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Mol Biosyst. 2016 Feb;12(2):614-23. doi: 10.1039/c5mb00599j.

Synergy evaluation by a pathway-pathway interaction network: a new way to predict drug combination.

Author information

1
Institute of Automation, Chinese Academy of Sciences, Beijing 100190, China. peng.lu@ia.ac.cn.
2
Institute of Information on TCM, China Academy of Chinese Medical Sciences, Beijing 100700, China.
3
Institute of Basic Theory of TCM, China Academy of Chinese Medical Sciences, Beijing 100700, China.
4
State Administration of Traditional Chinese Medicine of the People's Republic of China, Beijing 100027, China. caohx@mail.cintcm.ac.cn.

Abstract

Drug combinations have been widely applied to treat complex diseases, like cancer, HIV and cardiovascular diseases. One of the most important characteristics for drug combinations is the synergistic effects among different drugs, that is to say, the combination effects are larger than the sum of individual effects. Although quantitative methods can be utilized to evaluate the synergistic effects based on experimental dose-response data, it is both time and resource consuming to screen all possible combinations by experimental trials. This problem makes it a formidable challenge to recognize synergistic combinations. Various attempts have been made to predict drug synergy by network biology, however, most of them are limited to estimating target associations on the PPI network. Here, we proposed a novel "pathway-pathway interaction" network-based synergy evaluation method to predict the potential synergistic drug combinations. Comparison with previous target-based methods shows that inclusion of systematic pathway-pathway interactions makes this novel method outperform others in predicting drug synergy. Moreover, it can also help to interpret how different drugs in a combination cooperate with each other to implement synergistic therapeutic effects. In general, drugs acting on the same pathway through different targets or drugs regulating a relatively small number of highly-connected pathways are more likely to produce synergistic effects.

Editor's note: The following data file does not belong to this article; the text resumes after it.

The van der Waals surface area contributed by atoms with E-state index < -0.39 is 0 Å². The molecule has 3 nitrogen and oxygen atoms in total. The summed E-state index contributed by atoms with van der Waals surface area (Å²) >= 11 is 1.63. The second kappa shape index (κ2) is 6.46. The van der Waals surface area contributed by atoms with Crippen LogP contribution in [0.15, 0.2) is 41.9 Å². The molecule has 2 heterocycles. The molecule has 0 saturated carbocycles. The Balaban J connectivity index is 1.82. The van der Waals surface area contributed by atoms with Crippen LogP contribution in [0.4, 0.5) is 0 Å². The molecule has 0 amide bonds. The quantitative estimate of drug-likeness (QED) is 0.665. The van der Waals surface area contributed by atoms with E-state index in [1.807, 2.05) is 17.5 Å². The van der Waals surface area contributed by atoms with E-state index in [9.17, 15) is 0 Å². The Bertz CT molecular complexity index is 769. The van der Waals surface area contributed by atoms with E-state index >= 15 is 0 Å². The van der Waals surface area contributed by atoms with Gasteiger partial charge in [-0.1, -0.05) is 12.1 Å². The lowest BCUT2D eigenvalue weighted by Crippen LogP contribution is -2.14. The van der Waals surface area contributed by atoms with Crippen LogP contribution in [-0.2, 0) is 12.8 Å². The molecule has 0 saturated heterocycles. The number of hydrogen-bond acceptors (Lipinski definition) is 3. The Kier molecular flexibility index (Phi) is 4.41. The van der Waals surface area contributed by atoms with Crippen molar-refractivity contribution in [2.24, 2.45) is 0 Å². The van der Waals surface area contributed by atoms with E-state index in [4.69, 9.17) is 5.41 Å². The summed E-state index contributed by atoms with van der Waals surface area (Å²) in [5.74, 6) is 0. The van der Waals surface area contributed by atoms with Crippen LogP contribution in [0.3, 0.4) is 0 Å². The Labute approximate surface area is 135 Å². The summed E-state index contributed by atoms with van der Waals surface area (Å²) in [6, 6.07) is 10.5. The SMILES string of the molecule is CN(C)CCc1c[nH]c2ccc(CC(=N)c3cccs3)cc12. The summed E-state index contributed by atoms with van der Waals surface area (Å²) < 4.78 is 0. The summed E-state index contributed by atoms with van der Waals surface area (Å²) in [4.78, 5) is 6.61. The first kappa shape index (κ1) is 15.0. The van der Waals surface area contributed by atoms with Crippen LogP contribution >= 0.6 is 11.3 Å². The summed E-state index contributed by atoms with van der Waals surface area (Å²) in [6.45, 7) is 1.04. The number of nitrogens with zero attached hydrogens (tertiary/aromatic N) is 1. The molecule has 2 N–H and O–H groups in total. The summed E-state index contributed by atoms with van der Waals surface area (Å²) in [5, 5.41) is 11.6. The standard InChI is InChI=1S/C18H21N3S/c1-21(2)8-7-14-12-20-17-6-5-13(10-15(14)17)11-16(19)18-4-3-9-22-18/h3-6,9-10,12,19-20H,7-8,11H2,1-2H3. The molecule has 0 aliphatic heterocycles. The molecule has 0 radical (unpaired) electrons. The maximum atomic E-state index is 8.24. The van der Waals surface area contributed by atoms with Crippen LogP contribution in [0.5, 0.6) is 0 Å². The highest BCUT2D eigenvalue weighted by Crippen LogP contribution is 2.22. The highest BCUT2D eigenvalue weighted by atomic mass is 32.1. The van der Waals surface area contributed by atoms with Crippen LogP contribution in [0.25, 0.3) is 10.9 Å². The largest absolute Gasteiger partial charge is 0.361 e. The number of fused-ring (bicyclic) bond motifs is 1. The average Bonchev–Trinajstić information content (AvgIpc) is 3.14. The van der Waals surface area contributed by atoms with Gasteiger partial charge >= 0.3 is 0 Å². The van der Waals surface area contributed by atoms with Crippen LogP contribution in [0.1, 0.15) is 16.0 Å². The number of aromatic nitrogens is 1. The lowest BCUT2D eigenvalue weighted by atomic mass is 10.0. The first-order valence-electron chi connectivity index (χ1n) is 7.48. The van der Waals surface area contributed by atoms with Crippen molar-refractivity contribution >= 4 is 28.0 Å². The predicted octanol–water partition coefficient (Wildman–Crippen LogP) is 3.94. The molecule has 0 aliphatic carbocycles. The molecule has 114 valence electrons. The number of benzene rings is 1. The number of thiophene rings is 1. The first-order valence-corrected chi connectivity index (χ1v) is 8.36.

PMID:
26687590
DOI:
10.1039/c5mb00599j
[Indexed for MEDLINE]

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